So, there you have it: a brief summary of my activities and experiences here so far. Like I said, although I feel nicely established here, it’s weird to think that four out of nine weeks have already flown by. And with that, it’s time to start another week…

River Otter

River Otter

Oaks & Spanish Moss

Oaks & Spanish Moss at Brookgreen

Gator Weirdo bird America

Rice field

Rice field

Rice trunk

Rice trunk

100_8853

Brookgreen

Baskets for sale

Gullah baskets for sale at the Sweet Grass Festival

Basket

Orientation

Note: Sorry this post is way behind. I would blame the lack of WiFi in the apartments, but in truth we’ve just always been up and going and I haven’t had much time to process my thoughts after jotting them down every night. More to come soon on my adventures this past week!

On Wednesday the 15th around noon, I hugged my parents goodbye and hit the road for Conway. Most of my packing was already done, as I had simply not unpacked in the two weeks I had been home from college. Hey, once in a while, laziness does pay. The drive wasn’t bad, probably because I bypassed most of Myrtle Beach, and the weather was sunny and gorgeous all the way – just the kind I’d been dreaming about for nearly this whole past semester. I arrived in Conway in the early afternoon, greeted by a few of my friends who were already getting settled in, as well as by even more heat and humidity than had I left in Wilmington (though after visiting the desert this spring, I’m not going to complain).

The apartments we’re housed in are clean, relatively new, and huge, especially compared to my dorm room in Blackwell this past year. (Shout-out to Jenny, our awesome Associate Director, for getting the maintenance people to fix my chirping smoke alarm, thus preserving my last few shreds of sanity!) I’m sharing a 2-bedroom apartment with Billy. The neighborhood is comically cookie-cutter–there are about two dozen completely symmetrical, exactly alike buildings scattered around a retention pond–but it’s pretty quiet, with sidewalks and trees on the periphery. My only real complaint so far is that WiFi is virtually unusable, so weak and intermittent is the signal. Hopefully this will be fixed soon. Overall, a pretty nice place to live.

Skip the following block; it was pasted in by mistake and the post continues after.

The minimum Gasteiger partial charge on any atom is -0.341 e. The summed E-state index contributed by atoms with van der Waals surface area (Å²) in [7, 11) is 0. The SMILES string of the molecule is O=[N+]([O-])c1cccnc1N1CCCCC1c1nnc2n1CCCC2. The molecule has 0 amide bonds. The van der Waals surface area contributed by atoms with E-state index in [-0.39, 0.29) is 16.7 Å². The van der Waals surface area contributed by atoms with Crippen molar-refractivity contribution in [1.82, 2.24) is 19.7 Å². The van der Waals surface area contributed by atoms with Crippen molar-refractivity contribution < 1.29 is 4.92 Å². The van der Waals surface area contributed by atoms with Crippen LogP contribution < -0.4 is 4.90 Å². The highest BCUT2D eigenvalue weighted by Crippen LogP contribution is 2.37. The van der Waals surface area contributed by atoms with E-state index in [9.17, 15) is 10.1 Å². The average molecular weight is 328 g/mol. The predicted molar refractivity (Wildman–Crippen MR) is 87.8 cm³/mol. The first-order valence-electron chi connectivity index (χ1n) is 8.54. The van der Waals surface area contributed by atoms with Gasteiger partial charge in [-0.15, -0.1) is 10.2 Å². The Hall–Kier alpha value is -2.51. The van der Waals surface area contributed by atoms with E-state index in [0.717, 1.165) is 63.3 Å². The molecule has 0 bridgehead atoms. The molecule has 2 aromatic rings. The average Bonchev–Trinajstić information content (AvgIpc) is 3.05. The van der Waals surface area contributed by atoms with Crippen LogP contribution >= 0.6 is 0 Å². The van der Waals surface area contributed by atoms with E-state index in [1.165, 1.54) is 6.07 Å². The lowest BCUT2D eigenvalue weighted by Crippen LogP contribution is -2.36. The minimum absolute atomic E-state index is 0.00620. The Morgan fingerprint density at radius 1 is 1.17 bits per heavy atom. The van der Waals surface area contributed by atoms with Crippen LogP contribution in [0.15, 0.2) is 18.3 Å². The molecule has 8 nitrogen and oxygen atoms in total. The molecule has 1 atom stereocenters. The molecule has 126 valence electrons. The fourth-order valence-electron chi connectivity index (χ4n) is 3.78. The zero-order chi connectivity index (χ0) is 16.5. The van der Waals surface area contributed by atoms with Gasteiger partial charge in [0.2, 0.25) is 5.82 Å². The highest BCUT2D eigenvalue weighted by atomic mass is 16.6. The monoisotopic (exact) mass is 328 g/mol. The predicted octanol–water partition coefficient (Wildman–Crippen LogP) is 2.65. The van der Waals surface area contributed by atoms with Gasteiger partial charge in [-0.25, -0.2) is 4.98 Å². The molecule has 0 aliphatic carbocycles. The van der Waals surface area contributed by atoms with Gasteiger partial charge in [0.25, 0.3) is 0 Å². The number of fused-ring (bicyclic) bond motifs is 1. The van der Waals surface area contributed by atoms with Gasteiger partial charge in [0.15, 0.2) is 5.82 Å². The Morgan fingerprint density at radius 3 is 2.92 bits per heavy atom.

Once everyone had arrived, we headed over to the Activities House for some pizza and a chat about living together, general business, and our schedule for the next couple of weeks. We also got to wish Jenny a happy BN birthday (a few days late, which is right on schedule for us), and to meet Conswella, our site coordinator for the summer. Afterward, several of us went to WalMart to get some household items for our apartments. When we returned, we watched He’s Just Not That Into You together, our first movie night of the summer. I was fighting a headache and drowsiness the entire time; I think moving in and disturbing the dust may have aggravated my allergies.

Thursday morning, we had another meeting about our plans for the summer. In the afternoon, we headed over to the county government center for the Horry County Historic Preservation Awards. It was a relatively brief ceremony honoring various agencies (and their people) in the community who work for historical preservation. The vast majority of these dealt with cemeteries, prompting me to reflect more on the importance of preserving life stories. Although a headstone can provide some important genealogical information (as well as Veteran status, which was consistently noted in the presentation), it can scarcely begin to tell of its referent’s major life experiences. Cemeteries are reminders that our time to tell our stories, much like our time to live them, is limited, adding to the sense of importance with which I view our documentation work here (particularly with regard to oral histories). Something else I noticed in the presentation was that what I know as the Civil War was always referred to as the Confederate War, perhaps indicating a different perspective on that unfortunate part of history than the one I’m used to. The ways we choose to entitle our histories can certainly speak to our construals of them. This is something I’ll have to bear in mind when doing research here.

Immediately after the ceremony, we followed Walter Hill to the old Burroughs School, which is where the Horry County Museum, where I’ll be working to create an exhibit on local Gullah heritage, is currently moving. Walter Hill, my supervisor, gave us a tour of the premises – we got to see the galleries in progress, the artifact storage room, and the auditorium. The museum showcases the history, prehistory and natural history of Horry County (which has historically been known as the “Independent Republic” for its isolation early in its existence as a County). Walter explained how this area, and much of the South in general (except for places like Charleston), has found historical preservation difficult. Buildings here, like the Burroughs School, historically have not been built with big money, high-quality materials or the intention of permanence. We’ve always been replacing them with newer, bigger, flashier buildings. Thankfully, this building will be an exception to that rule.